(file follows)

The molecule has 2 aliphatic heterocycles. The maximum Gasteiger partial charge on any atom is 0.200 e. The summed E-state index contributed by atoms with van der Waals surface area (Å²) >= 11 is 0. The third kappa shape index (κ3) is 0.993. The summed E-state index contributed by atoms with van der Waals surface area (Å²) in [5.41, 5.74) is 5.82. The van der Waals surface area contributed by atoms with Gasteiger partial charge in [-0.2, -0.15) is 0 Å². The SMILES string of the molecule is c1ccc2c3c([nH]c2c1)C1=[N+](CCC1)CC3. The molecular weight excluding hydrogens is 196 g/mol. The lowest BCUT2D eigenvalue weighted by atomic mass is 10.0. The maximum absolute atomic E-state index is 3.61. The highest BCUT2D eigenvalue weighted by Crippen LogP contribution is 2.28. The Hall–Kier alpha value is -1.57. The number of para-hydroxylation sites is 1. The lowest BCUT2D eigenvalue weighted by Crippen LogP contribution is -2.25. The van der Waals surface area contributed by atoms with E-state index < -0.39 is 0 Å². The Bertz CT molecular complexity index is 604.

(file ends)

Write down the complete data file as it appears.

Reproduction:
The molecule has 2 aliphatic heterocycles. The maximum Gasteiger partial charge on any atom is 0.200 e. The summed E-state index contributed by atoms with van der Waals surface area (Å²) >= 11 is 0. The third kappa shape index (κ3) is 0.993. The summed E-state index contributed by atoms with van der Waals surface area (Å²) in [5.41, 5.74) is 5.82. The van der Waals surface area contributed by atoms with Gasteiger partial charge in [-0.2, -0.15) is 0 Å². The SMILES string of the molecule is c1ccc2c3c([nH]c2c1)C1=[N+](CCC1)CC3. The molecular weight excluding hydrogens is 196 g/mol. The lowest BCUT2D eigenvalue weighted by atomic mass is 10.0. The maximum absolute atomic E-state index is 3.61. The highest BCUT2D eigenvalue weighted by Crippen LogP contribution is 2.28. The Hall–Kier alpha value is -1.57. The number of para-hydroxylation sites is 1. The lowest BCUT2D eigenvalue weighted by Crippen LogP contribution is -2.25. The van der Waals surface area contributed by atoms with E-state index < -0.39 is 0 Å². The Bertz CT molecular complexity index is 604.